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4 Best Practices to Protect Your Feet When You Have Diabetes

4 Best Practices to Protect Your Feet When You Have Diabetes

By 2045, the International Diabetes Foundation predicts that 1 out of every 8 people worldwide will be living with diabetes. If you consider that, currently, in the United States, more than 1 in 10 people has diabetes, you understand that the problem is growing.

As podiatrists, our team at Neuhaus Foot and Ankle finds numbers like these alarming since foot health is directly impacted by diabetes.

Since November is National Diabetes Month, we want to promote optimal diabetic foot care by outlining some best practices.

1. Daily foot checks

The high glucose levels in your bloodstream due to diabetes can damage your blood vessels and peripheral nerves. As a result, minor issues in your foot, such as a small cut or scrape, can quickly become major.

About half of people with diabetes develop peripheral neuropathy, which can lead to numbness in your feet, so you might not feel it when there’s a problem. That is why we recommend daily foot checks, preferably at night before bed.

Start by gently washing and drying your feet. Then, check them thoroughly for any breaks in the skin. Cuts, blisters, and scrapes can lead to openings where bacteria can enter and cause an infection. And when you have diabetes, you’re often unable to fight off infections.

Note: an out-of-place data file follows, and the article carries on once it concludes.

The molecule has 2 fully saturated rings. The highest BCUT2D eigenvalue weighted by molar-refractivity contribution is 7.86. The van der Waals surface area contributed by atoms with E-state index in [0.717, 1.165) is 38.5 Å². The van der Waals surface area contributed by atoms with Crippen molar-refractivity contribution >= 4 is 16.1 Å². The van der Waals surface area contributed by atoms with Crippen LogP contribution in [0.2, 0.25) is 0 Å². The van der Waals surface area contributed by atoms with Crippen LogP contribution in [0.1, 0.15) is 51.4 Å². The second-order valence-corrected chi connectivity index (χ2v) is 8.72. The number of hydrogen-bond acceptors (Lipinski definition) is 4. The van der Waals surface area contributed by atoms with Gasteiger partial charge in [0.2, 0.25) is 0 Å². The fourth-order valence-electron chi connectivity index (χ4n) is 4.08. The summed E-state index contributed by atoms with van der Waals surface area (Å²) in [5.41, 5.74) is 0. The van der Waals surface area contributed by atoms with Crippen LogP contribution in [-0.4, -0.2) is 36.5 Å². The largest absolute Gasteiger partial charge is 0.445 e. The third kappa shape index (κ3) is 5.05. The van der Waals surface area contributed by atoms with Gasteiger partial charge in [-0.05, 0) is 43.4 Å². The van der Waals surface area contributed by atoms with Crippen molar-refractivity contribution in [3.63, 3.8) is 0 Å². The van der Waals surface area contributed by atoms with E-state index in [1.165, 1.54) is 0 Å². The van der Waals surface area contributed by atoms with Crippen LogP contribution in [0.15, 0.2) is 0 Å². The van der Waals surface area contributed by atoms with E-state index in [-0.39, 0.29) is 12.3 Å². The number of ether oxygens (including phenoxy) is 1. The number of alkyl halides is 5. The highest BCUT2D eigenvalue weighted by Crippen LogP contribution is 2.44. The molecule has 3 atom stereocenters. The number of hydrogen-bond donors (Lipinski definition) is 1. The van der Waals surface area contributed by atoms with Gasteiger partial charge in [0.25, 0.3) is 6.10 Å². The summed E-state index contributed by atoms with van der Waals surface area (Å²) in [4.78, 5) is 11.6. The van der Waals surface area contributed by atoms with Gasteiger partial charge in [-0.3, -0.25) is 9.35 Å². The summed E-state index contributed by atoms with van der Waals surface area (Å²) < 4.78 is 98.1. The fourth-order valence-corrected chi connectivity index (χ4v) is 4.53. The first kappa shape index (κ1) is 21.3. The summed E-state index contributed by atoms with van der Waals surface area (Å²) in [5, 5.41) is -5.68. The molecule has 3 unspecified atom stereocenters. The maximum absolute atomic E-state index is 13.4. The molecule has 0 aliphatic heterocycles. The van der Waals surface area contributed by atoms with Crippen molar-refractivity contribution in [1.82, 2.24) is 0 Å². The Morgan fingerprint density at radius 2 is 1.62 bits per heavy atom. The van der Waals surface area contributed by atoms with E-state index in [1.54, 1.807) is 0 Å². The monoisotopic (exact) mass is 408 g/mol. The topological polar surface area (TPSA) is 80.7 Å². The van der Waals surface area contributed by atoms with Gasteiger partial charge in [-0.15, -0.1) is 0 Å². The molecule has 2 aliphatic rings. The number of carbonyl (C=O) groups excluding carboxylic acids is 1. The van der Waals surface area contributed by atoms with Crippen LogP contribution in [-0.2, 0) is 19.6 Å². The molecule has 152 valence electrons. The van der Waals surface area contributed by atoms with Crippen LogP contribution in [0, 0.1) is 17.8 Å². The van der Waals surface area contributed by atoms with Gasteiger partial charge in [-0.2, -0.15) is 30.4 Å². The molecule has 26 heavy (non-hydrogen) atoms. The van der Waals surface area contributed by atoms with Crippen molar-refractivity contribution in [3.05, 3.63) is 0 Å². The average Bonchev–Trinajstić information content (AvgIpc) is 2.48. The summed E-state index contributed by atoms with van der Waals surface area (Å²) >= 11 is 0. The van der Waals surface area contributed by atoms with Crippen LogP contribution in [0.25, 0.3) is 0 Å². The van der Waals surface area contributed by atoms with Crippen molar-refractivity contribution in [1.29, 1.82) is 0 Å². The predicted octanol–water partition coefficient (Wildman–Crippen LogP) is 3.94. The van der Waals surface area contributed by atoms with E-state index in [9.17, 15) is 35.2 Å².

If you find something, apply an antibiotic cream, cover the area, and come see us so we can clean the wound and encourage healing.

2. Wear shoes that are kind to your feet

If you’ve ever broken in a new pair of boots or shoes that look great but aren’t ideal for comfort, you know that you’re setting your feet up for blisters and more.


With diabetes, your feet can’t afford this kind of abuse. Instead, you need to opt for shoes that allow your feet to spread out and don’t place too much pressure on any one area.

We assure you that there are enough people with diabetes that manufacturers are coming out with footwear that checks both the style and comfort boxes.

3. Always wear shoes

Once you find some great pairs of shoes, please wear them at all times, even around the house. Going barefoot isn’t a great idea when you have diabetes because you risk cutting or damaging your feet.

We also recommend wearing clean and dry socks with your shoes to add a layer of protection.

4. Leave the foot care to us

It's tempting to pop a blister or remove a callus on your own. But when you have diabetes, it’s not worth the risk. Our diabetic foot care experts can take care of your foot care needs — from removing corns and calluses to dealing with ingrown toenails — without causing damage to your feet.

For more ideas on safeguarding your feet when you have diabetes, please contact one of our 14 locations in Tennessee to schedule a consultation.

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